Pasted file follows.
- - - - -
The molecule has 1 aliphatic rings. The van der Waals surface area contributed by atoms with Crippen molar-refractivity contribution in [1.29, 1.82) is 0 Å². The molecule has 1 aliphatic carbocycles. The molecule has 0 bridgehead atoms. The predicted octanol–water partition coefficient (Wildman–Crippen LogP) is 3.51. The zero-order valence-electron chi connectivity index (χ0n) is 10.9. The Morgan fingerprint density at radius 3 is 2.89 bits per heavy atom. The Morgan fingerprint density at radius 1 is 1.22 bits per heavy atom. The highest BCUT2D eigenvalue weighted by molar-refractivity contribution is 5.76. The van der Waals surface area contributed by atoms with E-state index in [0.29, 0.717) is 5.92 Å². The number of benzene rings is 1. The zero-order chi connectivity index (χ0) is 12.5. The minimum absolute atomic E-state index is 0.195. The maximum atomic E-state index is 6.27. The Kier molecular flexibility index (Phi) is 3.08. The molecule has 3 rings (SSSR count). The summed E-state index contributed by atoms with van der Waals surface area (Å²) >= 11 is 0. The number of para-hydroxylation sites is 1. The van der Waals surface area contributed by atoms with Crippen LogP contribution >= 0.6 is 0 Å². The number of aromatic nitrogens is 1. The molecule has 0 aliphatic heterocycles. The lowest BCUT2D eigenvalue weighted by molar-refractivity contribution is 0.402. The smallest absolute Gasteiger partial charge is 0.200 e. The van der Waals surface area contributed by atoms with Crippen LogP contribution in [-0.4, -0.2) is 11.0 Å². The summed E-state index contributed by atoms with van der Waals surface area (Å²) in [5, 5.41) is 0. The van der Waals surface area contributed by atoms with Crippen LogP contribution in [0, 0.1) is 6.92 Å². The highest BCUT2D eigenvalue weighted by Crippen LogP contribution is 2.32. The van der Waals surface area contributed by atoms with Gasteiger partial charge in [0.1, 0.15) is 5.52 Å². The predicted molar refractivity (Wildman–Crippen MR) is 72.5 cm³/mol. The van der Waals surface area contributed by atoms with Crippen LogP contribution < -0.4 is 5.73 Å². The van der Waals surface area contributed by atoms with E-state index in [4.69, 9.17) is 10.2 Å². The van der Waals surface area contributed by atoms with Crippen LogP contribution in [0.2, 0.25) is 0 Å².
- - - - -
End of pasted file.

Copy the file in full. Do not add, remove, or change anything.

The molecule has 1 aliphatic rings. The van der Waals surface area contributed by atoms with Crippen molar-refractivity contribution in [1.29, 1.82) is 0 Å². The molecule has 1 aliphatic carbocycles. The molecule has 0 bridgehead atoms. The predicted octanol–water partition coefficient (Wildman–Crippen LogP) is 3.51. The zero-order valence-electron chi connectivity index (χ0n) is 10.9. The Morgan fingerprint density at radius 3 is 2.89 bits per heavy atom. The Morgan fingerprint density at radius 1 is 1.22 bits per heavy atom. The highest BCUT2D eigenvalue weighted by molar-refractivity contribution is 5.76. The van der Waals surface area contributed by atoms with E-state index in [0.29, 0.717) is 5.92 Å². The number of benzene rings is 1. The zero-order chi connectivity index (χ0) is 12.5. The minimum absolute atomic E-state index is 0.195. The maximum atomic E-state index is 6.27. The Kier molecular flexibility index (Phi) is 3.08. The molecule has 3 rings (SSSR count). The summed E-state index contributed by atoms with van der Waals surface area (Å²) >= 11 is 0. The number of para-hydroxylation sites is 1. The van der Waals surface area contributed by atoms with Crippen LogP contribution >= 0.6 is 0 Å². The number of aromatic nitrogens is 1. The molecule has 0 aliphatic heterocycles. The lowest BCUT2D eigenvalue weighted by molar-refractivity contribution is 0.402. The smallest absolute Gasteiger partial charge is 0.200 e. The van der Waals surface area contributed by atoms with Crippen LogP contribution in [-0.4, -0.2) is 11.0 Å². The summed E-state index contributed by atoms with van der Waals surface area (Å²) in [5, 5.41) is 0. The van der Waals surface area contributed by atoms with Crippen LogP contribution in [0, 0.1) is 6.92 Å². The highest BCUT2D eigenvalue weighted by Crippen LogP contribution is 2.32. The van der Waals surface area contributed by atoms with Gasteiger partial charge in [0.1, 0.15) is 5.52 Å². The predicted molar refractivity (Wildman–Crippen MR) is 72.5 cm³/mol. The van der Waals surface area contributed by atoms with Crippen LogP contribution < -0.4 is 5.73 Å². The van der Waals surface area contributed by atoms with E-state index in [4.69, 9.17) is 10.2 Å². The van der Waals surface area contributed by atoms with Crippen LogP contribution in [0.2, 0.25) is 0 Å².